1. filename.hostname
  3. filename.ostype
  4. filename

Parts assembly

If any of the potential valid links have a .part* extension, then instead of creating a link directly to the file, autolink will concatenate all valid .part files into /var/assembly, and create the link to the assembled file. Part files may have a number attached indicating the order in which they are to be concatenated. If multiple parts files with the same specified number are found, only one is incorporated, resolved the same way multiple sources for a given target are resolved.

Linking to a directory

When looking for source files, directories are always descended, unless they are named with a .dirlink extension, in which case a link is created to the directory rather than its children.


To find out what is being linked to where, you can run autolink in reporting mode, using the -reporton switch. The report includes a header with an explanation of how to read the report. Typically you would run a report with the -a switch in order to see all files controlled by autolink, but you can also specify a particular target file or directory.


Hash marks at the beginning of a line are comment characters.

Configuration File Directives

assembly assembly-directory
sets the root of the tree where parts files are assembled.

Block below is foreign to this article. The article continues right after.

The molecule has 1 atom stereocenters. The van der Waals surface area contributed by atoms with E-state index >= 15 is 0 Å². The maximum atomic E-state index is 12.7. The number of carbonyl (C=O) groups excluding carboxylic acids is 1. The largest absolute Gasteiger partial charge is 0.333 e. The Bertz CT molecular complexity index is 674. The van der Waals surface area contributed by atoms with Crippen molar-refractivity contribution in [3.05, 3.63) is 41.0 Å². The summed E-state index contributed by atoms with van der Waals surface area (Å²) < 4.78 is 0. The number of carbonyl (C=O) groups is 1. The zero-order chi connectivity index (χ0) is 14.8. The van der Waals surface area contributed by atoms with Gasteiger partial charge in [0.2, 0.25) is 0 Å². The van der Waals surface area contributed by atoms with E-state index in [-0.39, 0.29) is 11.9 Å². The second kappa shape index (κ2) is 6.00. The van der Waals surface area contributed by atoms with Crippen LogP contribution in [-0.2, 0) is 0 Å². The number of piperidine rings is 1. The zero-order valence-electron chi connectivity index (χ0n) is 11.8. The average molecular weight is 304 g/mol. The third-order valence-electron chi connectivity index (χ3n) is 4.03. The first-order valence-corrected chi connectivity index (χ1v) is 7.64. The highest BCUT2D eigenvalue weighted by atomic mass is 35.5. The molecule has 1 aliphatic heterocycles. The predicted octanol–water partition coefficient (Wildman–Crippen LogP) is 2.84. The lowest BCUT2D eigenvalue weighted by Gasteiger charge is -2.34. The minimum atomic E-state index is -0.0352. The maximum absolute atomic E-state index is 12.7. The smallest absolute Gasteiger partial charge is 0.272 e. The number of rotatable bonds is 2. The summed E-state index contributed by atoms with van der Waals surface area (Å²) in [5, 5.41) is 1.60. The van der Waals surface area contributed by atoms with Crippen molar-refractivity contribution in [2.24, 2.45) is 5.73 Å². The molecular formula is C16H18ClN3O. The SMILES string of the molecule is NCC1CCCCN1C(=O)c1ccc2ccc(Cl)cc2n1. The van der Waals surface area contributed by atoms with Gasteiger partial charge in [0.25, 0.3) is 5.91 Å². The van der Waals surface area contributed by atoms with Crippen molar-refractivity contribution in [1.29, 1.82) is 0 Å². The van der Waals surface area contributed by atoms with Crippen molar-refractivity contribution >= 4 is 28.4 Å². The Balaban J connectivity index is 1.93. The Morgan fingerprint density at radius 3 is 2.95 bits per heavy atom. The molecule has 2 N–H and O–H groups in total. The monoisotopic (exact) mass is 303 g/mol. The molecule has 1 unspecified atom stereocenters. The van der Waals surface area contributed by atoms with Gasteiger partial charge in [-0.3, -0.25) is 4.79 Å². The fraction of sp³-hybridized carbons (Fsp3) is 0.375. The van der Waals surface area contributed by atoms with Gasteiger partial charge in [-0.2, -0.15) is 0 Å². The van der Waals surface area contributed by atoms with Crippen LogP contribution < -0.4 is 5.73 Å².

directory-search target-dir search-dir ...
sets the path to be searched for executable binaries we might be overshadowing for targets in the specified target-dir. NOTE: all that will happen if such a case is found is an informational message will be printed, and even that will only happen if the debug level is > 0.

oss|operating-systems OSname ...
sets the list of recognized operating systems. NOTE: this will override any operating systems previously loaded in with custom perl code.

hosts hostname ...
sets the list of recognized hosts. NOTE: this will override any hosts previously specified in ``host'' configuration directives or loaded in with custom perl code.

hostcats host-category ...
sets the list of recognized host-categories. NOTE: this will override any host-categories previously specified in ``host'' configuration directives or loaded in with custom perl code.

host hostname host-category ...
specifies that the named host is a recognized host, the listed host categories are recognized host-categories, and that the named host is a member of the listed categories.

directory-map target-dir source-dir ...